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Coping. And not.

Are you a ‘let go and let God’ kind of person? Or a ‘God helps those who help themselves’?

I’ve always been a determined little thing. My mother used to tell the story of a holiday we had when I was four. My older sister was already at boarding school in this town; we rented a cottage at the top of what was called ‘Missionary Hill’, on account of the many missionaries who took their summer holidays there.

Carless, we would go for walks or picnics, or to the local market for food, and trail up the long hill back to where we were staying. According to Mum, I would toil stolidly up the road by her side, muttering under my breath, ‘Clare manage, Clare manage’.

I thought wryly of this recently when I was climbing Mount Bogong for the fourth time in my life. I did it twice in my twenties at a blistering pace. Last time I did it was 18 years ago, with our three oldest children. As we drove home, I said to my husband, ‘Well that was fabulous, but I am never doing it again’. Into my sixtieth year now, the opportunity came up for one last connection with Bogong, and I couldn’t resist.

Crikey but it’s a brutal climb though! The aptly named Staircase is eight kilometres of relentlessly steep ascent. By the time we were almost to the summit, I was having to stop every couple of hundred metres, leaning on my walking poles, drawing deep breaths, trying not to throw up. And all the way I chanted to myself, channelling that gutsy four-year-old: ‘Clare manage, Clare manage’.

It’s not a bad mantra for life. It’s good to be a coper. Life’s a long haul, if you’re lucky; a marathon, not a sprint. Mostly it’s not glamorous or triumphant, and the deepest joys and satisfactions are often the smallest, simplest, quietest, most intimate things. But you keep plugging away, knowing that it doesn’t matter if you’re not flashy, as long as you have a go and give it your best shot.

In the last decade, however, as I age and face new challenges, I am learning something else as well. Sometimes, Clare can’t manage, and when that happens, it’s quite okay to curl up and howl, to sleep, to rail at God, to call on my besties in floods of tears, to say out loud, ‘Clare can’t manage, she needs some help here!’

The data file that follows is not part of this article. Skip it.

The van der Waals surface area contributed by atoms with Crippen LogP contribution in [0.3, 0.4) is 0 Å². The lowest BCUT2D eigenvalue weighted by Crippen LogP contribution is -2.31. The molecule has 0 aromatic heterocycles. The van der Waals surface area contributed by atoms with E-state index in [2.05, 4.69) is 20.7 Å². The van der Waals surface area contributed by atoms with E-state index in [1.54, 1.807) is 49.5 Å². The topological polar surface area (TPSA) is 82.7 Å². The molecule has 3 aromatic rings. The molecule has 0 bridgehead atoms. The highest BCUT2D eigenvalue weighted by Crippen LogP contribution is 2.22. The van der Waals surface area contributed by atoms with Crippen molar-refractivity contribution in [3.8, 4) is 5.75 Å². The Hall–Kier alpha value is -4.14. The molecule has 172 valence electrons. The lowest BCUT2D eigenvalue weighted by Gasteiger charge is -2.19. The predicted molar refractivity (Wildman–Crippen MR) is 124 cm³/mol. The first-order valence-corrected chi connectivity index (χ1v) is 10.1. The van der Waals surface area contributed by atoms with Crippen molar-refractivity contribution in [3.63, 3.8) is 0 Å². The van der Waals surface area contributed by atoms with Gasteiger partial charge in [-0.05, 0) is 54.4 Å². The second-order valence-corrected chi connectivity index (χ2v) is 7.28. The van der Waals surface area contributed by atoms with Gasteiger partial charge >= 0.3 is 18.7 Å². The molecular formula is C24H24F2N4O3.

My family, my friends, my church and my community carry me in these times, and when I am feeling stronger I do the same for them. It’s great to be a coper. But life is long, and we are not called to cope by ourselves all the time.

There are two images from the animal kingdom that illustrate the two approaches to our relationship with God. A kitten hangs passively from its mother’s mouth as she carries it around, contributing nothing. Baby monkeys, however, cling for dear life to their mothers. I’d like to think that with God, and with my people, I can sometimes be a baby monkey, sometimes a kitten.

This was published in the June edition of The Melbourne Anglican

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Reader Comments (3)

Thank you Clare

June 9, 2018 | Unregistered CommenterRuth W

I love the lyric simplicity of this - I connect with it in so many ways, from the walking poles to Bogong and the animals. Clare write, Clare illuminate, thanks Clare

June 9, 2018 | Unregistered CommenterJanet

Thoughtful reflection Clare- thank you. It also reminded me of one of the times when I took my two daughters down to the park for a picnic tea. I had the food basket in one hand and my younger daughter's hand in the other. My older daughter ran up to take my right hand and saw it was busy with the basket, so she went to the other side of me and saw her sibling had my left hand. So she cheerfully held her own left hand within her right and walked off down to the park together with herself.
I also enjoyed your inclusion of the ability to accept support from others when you need it and embracing the flexibility to allow both ways of being in your life.

June 9, 2018 | Unregistered CommenterSally Polmear

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